Get your financial house in order.  It's way easier to do this yourself than to expect someone else to do it for you.  Show the man you like that you're not expecting him to provide you with the basics.  Let him see that you have your own life, a great circle of friends.  That your life is already full of interests and yummy goodness that you may be willing to share with him, if he's willing to try hard enough to show you that he is the one.

That's an attitude much more likely to meet with success than for a middle-aged woman to expect to find a man willing to do all the up-leveling for her. And, way more fun.  And . . . now you deserve to be picky : ) .

Friday, August 8, 2014

It's summertime again: Forget about dating, and just make new friends : )


When May arrives each year, if there's no one super-special in my life, I can start feeling lonely and disconnected, wanting someone really fun to date for the all-too-short warm-weather months.

So, at about that time, I start paying attention to my online dating site again.  I start taking a look at the available guys, trying to determine which ones aren't quite as old and decrepit as the others, not too deadly dull, and of those, which are not sooo disastrously focused on women much much younger than they.

Heading off the summertime blues
Last year, I wasted the better part of a year going against my own advice -- giving try after try to someone whom I felt was the best of what was available.  And, it wasn't a bad summer.  Fall not so great.  Winter even worse.   

He told me, on one of the first dates, that he had zero emotional intelligence.  I wasn't sure what that meant, but I came to find out. And I was immediately much happier without him. 

When May arrived this year, I, once again, did check in with the dating site, and I did go on a couple of go-see coffee dates.  Meh to the 9s.  (Or, hell to the no!)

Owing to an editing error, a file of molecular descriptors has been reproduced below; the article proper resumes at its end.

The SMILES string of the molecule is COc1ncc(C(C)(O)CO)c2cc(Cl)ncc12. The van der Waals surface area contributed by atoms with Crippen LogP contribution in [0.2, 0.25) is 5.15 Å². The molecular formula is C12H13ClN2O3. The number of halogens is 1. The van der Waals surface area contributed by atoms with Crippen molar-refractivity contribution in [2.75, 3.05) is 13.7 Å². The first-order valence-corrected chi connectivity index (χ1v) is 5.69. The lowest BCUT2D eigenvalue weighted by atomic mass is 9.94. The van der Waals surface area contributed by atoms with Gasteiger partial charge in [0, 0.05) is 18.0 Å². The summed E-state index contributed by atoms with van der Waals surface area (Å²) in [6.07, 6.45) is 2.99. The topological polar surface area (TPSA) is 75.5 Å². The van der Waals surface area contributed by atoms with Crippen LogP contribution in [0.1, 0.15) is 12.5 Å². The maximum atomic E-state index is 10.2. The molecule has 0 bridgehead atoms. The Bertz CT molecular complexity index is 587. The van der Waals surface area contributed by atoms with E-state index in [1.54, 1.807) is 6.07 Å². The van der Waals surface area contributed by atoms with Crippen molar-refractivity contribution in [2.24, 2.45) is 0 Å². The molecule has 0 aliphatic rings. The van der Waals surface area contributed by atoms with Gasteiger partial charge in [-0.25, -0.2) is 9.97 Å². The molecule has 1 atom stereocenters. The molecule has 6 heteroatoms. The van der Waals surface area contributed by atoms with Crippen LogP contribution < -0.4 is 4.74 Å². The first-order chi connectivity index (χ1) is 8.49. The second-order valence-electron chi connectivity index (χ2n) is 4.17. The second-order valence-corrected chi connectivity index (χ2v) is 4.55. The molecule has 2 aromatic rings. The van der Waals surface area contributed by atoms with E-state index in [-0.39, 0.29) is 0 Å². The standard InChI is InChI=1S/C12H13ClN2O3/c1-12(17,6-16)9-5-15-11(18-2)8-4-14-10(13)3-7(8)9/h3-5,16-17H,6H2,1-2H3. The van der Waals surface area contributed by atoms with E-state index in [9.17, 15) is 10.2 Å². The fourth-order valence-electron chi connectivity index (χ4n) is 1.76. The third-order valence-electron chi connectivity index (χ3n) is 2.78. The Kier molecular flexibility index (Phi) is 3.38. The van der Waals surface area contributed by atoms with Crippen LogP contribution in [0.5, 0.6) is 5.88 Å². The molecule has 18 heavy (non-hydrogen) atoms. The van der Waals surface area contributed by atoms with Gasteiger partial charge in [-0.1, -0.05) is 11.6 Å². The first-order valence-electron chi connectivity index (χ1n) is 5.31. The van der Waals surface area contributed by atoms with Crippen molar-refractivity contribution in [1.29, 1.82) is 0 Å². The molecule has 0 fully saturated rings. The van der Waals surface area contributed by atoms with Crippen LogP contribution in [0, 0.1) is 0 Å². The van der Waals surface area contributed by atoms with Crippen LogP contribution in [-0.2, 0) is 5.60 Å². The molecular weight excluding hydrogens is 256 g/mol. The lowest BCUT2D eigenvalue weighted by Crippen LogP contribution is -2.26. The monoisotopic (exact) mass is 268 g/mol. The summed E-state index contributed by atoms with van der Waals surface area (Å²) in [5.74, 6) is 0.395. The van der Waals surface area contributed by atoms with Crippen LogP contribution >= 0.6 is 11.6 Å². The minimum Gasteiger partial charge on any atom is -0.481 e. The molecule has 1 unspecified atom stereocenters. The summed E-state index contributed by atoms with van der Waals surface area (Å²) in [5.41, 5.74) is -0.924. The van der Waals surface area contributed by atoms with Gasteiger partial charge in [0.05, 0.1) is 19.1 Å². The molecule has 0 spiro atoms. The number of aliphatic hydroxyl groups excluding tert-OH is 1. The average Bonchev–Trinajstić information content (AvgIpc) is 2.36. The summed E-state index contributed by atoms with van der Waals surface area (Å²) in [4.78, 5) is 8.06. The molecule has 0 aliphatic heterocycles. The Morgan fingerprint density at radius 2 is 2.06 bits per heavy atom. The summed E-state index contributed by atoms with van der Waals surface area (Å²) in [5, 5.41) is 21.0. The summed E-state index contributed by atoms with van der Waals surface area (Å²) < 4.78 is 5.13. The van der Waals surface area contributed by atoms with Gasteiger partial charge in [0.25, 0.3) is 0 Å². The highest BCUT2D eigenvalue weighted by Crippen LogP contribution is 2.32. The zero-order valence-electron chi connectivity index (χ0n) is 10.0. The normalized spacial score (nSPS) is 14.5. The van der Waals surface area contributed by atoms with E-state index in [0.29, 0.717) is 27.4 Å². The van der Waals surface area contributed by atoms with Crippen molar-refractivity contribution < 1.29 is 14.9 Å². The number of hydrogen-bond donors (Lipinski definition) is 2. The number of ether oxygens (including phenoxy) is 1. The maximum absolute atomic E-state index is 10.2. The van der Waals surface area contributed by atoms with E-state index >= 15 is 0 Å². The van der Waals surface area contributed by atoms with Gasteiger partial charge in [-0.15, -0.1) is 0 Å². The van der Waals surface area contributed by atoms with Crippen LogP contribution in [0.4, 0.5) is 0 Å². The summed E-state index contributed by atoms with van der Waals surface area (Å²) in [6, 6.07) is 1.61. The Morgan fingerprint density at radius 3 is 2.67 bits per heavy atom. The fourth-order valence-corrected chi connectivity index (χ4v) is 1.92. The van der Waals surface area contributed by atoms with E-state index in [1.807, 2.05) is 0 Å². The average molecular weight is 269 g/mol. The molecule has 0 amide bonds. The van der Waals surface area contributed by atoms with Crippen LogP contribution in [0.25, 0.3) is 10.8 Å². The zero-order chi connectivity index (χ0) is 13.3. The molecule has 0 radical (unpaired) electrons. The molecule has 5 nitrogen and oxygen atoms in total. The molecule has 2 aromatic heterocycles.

I began to consider my motives.  What did I want from this?

Well, shallow as it sounds, I really just wanted to meet someone nice whose eyes sparkled at the sight of me.  I wanted to dine outdoors in balmy weather, and get dressed up for someone who would appreciate it.  I wanted to laugh, drink some wine, share stories both silly and sad.  Go on long walks.  See new things together.  Stuff like that.

It finally occurred to me:  I don't need a man for those things.  I need girlfriends!

This is a job for girlfriends
If you've been reading this blog from the early posts, you know that it started as a 40+ single girl's guide to navigating the weekends solo.  That's because, post-divorce, all of my girlfriends were happily married or in relationships.  They were busy on the weekends, and I would have felt out of place being a third wheel or hanging out with their families.

I had a few things to sort out for myself anyway.  So I spent a couple of somewhat lonely summers
getting comfortable with my own company.

But now, it's different.  And I need to take the same advice that I give my Dynamic Divorcee coaching clients.  It's pretty easy to make new friends and get closer with old ones:  We single ladies just have to make the first move, and make it a few times in a row.